Sunday, 1 May 2011

Solutions for Your Top 9 Body-Skin Issues

Ninety percent of women will get stretch marks over their lifetime. Yes, 90. The marks—caused by thinning of the skin during a quick weight loss or gain, or pregnancy—aren't necessarily a life sentence. First off, they're much easier to treat when they're new. They start out pink or red, and that's when they're most receptive to Vbeam (at $400 to $800 per session) or, once they turn white, Fraxel laser treatments ($500 to $1,000 per session, depending on the area treated).

Since sweat and oil production ramp up in the summer, pores on your chest and back get clogged more easily. The best approach starts in the shower: Use a body wash with at least 1.25 percent salicylic acid (Neutrogena Body Clear Body Wash Pink Grapefruit contains 2 percent and doesn't smell medicinal). If that doesn't do the trick, once you're dry, add a layer of benzoyl peroxide (just remember, it can bleach clothes) or a prescription antibiotic lotion.

These lumps are among the most vexing beauty problems—there is no cure (not even liposuction). Lessen dimples with Thermage, a treatment that uses radio frequency to tighten tissue for up to two years. (Though you need only one treatment, it costs roughly $4,000 and takes about six months to see results.) For a quick and temporary approach, caffeine creams, such as Clarins High Definition Body Lift, dehydrate fat cells for a few hours, so skin appears tighter.

Short of living like the girl in the plastic bubble, it's hard to avoid an occasional bruise. When a splotch first appears, massage it daily with a botanical anti-inflammatory lotion, like Arniflora Arnica Gel, which may speed up healing. In the meantime, try this genius tip from makeup artist Scott Barnes: Dab red lipstick on the mark, then set it with powder and apply Dermablend Cover Creme or a creamy foundation; the red helps neutralize the dark bluish tone of a bruise more than foundation alone can. Pat it on with a makeup sponge and blend it outward to the nonbruised area.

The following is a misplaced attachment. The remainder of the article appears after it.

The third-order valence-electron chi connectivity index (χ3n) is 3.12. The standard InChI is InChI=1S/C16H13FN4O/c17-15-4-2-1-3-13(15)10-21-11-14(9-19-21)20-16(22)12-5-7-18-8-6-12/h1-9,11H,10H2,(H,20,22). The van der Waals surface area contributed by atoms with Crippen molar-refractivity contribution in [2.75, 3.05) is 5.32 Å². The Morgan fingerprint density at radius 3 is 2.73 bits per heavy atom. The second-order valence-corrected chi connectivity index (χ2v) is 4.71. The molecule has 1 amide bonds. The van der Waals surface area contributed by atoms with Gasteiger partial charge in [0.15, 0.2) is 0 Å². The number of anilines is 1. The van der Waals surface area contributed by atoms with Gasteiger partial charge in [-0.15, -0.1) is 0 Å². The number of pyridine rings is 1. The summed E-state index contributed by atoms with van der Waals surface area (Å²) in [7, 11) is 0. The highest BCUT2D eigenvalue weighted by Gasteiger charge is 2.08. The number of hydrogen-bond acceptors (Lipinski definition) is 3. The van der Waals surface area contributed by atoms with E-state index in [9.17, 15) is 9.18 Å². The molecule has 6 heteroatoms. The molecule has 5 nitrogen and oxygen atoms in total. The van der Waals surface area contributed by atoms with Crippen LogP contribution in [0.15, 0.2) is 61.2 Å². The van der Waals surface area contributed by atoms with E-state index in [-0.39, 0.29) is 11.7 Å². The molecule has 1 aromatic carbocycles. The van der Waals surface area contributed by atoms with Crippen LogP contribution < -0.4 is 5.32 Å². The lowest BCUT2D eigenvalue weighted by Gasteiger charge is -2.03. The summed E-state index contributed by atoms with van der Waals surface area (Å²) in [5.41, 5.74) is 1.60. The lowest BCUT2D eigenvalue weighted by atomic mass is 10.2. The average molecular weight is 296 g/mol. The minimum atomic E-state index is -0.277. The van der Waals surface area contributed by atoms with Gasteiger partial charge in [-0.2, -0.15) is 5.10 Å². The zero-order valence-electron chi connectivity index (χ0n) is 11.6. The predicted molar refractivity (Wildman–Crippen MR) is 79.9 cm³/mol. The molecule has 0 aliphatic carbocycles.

The standard way to zap veins is sclerotherapy, an injection that irritates the vein, causing it to shut down and get absorbed back into the body, usually after as few as two $450 treatments. Though it's been available in Europe for roughly 40 years, the FDA just approved Asclera last year: It's another injectable that costs $500 per treatment and works as well as traditional saline, without the burning sensation. Be sure to start injections long before you need to see results: Sclerotherapy causes bruises for about two weeks, and the veins won't disappear completely until your treatment is completed.

Small scars, such as those from shaving nicks that are less than six months old, can be treated at home with a silicone cream, such as Kelo-cote Advanced Formula Scar Gel. To flatten scars, massage the cream in for 30 seconds twice a day for two months. Four sessions with a vascular laser (for red scars; $200 to $600 each) or four treatments with a Fraxel laser (for white scars; $500 to $1,000 each) can help restore skin to its normal color. If a scar is raised, two steroid injections ($250 each) can make it flatter and thinner.

Skin can get stretched out from damage, aging, pregnancy, and even minor weight fluctuations. A new treatment is Exilis, a noninvasive device that combines ultrasound and radio frequencies to tighten skin. It's especially effective on stomach pooches and requires one treatment a week (about $350) for four weeks—skin will stay taut for at least 18 month

If the backs of your arms look like gooseflesh and feel scratchy, like sandpaper, and you're prone to dry skin or eczema, you could have a benign, common condition called keratosis pilaris. (It's caused when keratin, a protein in the skin, forms hard plugs within hair follicles.) Whatever you do, don't try to scrub the raised bits away with rough exfoliants—you'll just irritate the skin, making the bumps inflamed. Instead, use washes and lotions with alpha hydroxy acids (like the Glytone Keratosis Pilaris Kit, which contains both). Then use a hydrocortisone cream to reduce the redness, and the bumps should clear up in three weeks.

These small, loose pieces of skin tend to appear on women's necks and underarms during hormonal changes. Skin tags are harmless, but easy for a dermatologist to cut out if they bother you. With a few numbing shots, you can get several removed at once.

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